US 5021062 A
An acetabular prosthesis assembly for implantation into a prepared acetabulum has a generally hemispherically-shaped cup. The cup has a substantially hemispherically-shaped inner surface and a substantially hemispherically-shaped outer surface defining a wall therebetween. The wall has a plurality of generally circular apertures therein for receiving a bone screw. The wall surrounding each aperture has a bevelled surface extending toward the outer surface followed by a generally cylindrical surface extending from the bevelled surface to the outer surface of the cup. The generally cylindrical surface of each aperture is threaded with threads of predetermined diameter and pitch. A bone screw has a first screw thread having a pitch and diameter for engagement with the thread of the cylindrical surface on the cup and a second screw thread having a major diameter and a pitch greater than the predetermined diameter and pitch of the cylindrical surface. A plastic insert for attachment to the inner surface of the cup is provided.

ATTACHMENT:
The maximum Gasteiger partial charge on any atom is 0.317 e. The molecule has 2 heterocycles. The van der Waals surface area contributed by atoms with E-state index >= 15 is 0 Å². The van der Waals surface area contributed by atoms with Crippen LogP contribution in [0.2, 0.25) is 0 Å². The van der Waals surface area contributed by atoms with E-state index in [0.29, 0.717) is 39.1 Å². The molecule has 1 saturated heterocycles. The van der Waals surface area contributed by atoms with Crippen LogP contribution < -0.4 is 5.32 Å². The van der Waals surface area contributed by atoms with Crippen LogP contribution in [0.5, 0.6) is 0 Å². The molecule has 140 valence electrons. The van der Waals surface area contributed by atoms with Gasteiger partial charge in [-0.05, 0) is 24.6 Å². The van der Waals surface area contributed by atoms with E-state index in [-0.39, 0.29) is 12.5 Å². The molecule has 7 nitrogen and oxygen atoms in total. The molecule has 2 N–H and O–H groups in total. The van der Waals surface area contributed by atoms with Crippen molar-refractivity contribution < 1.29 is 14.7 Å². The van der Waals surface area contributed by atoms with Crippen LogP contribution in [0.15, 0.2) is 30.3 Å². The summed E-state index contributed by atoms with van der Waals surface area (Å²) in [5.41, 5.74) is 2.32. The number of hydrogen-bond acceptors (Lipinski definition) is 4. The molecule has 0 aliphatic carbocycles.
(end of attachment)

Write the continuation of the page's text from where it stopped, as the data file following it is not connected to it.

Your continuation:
1. An acetabular cup for use with a bone screw comprising:
a generally hemispherically shaped cup having a substantially hemispherically-shaped inner surface and a substantially hemispherically-shaped outer surface defining a wall therebetween, said wall having a plurality of generally circular apertures therein for accommodating the bone screw, the wall surrounding each aperture having a bevelled surface extending toward said outer surface followed by a generally cylindrical surface extending from said bevelled surface to said outer surface of said cup, said generally cylindrical surface being threaded with threads of predetermined diameter and pitch.
2. The acetabular cup as set forth in claim 1 wherein the cup is made of a titanium alloy.
3. The acetabular cup as set forth in claim 1 wherein said outer surface is smooth and covered with a coating of hydroxyapatite.
4. The acetabular cup as set forth in claim 1 wherein said plurality of circular apertures comprises one threaded circular axial aperture and a plurality of laterally oriented threaded circular apertures located symmetrically in relation to a polar axis of the cup.